Inflation rises by half a per cent

CPI now stands at 2.7 per cent.

The ONS has released the inflation report for this month. It's up. A lot:

The Consumer Prices Index (CPI) annual inflation stands at 2.7 per cent in October 2012, up from 2.2 per cent in September. The main upward pressure came from the education sector (university tuition fees) with smaller upward contributions from food & non-alcoholic beverages and transport. These were partially offset by downward pressures from the housing & household services, recreation and miscellaneous goods & services sectors.

The Retail Prices Index (RPI) annual inflation stands at 3.2 per cent in October 2012, up from 2.6 per cent in September.

That's the highest since May for the CPI, and 0.4 points higher than the consensus estimate (which was for 2.3 per cent for RPI and CPI). The fact that the main upward pressure came from tuition fees means that this rise is almost entirely due to the government's own decisions – and also that it is all-but-guaranteed to fall by an equivalent amount in a years time.

The extent of the effect of rising tuition fees is clear in this chart, which breaks down the various contributions of different spending categories on inflation:

This is a crisis of a sort: It is also important to point out that this now leaves inflation again racing ahead of wage growth, by a full percentage point (wage inflation stood at 1.7 per cent in the last estimate); and the idea of a "misery index" - compounding the effects of inflation and unemployment together to see the pain the economic climate inflicts on the typical person - indicates that this rise will wipe out recent goodwill gained from the falling unemployment rate. But it is not a macroeconomic crisis; without the government's short-sighted actions in 2010, this rise would be just 0.1 per cent, easily enough to argue that low inflation is here to stay. We'll see next month what happens to the overall trend.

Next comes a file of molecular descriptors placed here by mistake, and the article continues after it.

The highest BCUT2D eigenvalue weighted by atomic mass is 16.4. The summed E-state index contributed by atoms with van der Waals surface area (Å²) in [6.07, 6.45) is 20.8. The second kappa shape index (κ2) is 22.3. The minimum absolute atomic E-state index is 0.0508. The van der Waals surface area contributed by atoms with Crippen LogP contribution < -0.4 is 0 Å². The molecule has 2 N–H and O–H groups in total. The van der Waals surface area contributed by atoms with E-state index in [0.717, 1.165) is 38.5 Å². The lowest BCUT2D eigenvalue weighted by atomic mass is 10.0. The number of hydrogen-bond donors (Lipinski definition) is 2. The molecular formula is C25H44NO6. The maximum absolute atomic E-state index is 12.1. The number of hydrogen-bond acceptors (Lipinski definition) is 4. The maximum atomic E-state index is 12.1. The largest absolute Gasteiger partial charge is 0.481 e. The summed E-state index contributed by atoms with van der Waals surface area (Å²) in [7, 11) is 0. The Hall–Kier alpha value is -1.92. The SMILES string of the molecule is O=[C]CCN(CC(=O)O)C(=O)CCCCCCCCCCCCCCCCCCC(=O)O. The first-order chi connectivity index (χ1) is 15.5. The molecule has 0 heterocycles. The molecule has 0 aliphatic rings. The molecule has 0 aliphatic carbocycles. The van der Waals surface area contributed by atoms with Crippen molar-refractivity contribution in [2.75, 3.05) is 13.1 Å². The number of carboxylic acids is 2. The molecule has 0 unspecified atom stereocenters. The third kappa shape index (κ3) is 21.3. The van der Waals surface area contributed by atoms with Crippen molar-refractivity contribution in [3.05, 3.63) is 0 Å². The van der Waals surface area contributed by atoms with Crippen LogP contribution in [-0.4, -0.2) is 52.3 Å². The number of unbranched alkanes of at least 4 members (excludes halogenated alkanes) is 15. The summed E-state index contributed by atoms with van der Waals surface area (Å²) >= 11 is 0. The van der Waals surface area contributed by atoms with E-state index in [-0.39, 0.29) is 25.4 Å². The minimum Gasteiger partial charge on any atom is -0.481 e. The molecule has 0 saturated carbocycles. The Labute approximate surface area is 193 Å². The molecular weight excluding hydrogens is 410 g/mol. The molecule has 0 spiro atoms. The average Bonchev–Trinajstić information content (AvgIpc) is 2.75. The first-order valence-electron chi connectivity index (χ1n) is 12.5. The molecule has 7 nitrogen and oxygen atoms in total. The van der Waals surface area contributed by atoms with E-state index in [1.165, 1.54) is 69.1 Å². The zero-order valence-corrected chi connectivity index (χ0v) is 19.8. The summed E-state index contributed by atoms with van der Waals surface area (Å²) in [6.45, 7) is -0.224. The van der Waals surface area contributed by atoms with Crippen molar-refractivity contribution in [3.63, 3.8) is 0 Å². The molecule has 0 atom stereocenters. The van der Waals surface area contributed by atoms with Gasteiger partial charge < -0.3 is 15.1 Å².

Andrew Goodwin, senior economic advisor to the Ernst & Young ITEM Club, comments:

This is a very nasty surprise. We had expected inflation to pick up in October because of the rise in tuition fees and food prices, but the scale of the increase was surprisingly large. 

Further out we are still confident that inflation will slow back towards the target. And because of the causes of the October increase, it could be argued that these figures aren’t quite as bad for household finances as they may first appear. They represent a significant squeeze for those affected directly by the tuition fee increase, however the vast majority of people will not have been impacted. 

Finally, it is worth pointing out that the inflation target is a symmetrical one. The Bank of England's mandate is to bring inflation to 2 per cent, and it must write a letter to the chancellor explaining why it has failed if it is more than one point away in either direction. If inflation does stay below three per cent, then it remains not much to worry about.

Updated 9:53 and 11:29 with further analysis.

 

A student walks through St John's, Cambridge. Photograph: Getty Images

Alex Hern is a technology reporter for the Guardian. He was formerly staff writer at the New Statesman. You should follow Alex on Twitter.

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I was wrong about Help to Buy - but I'm still glad it's gone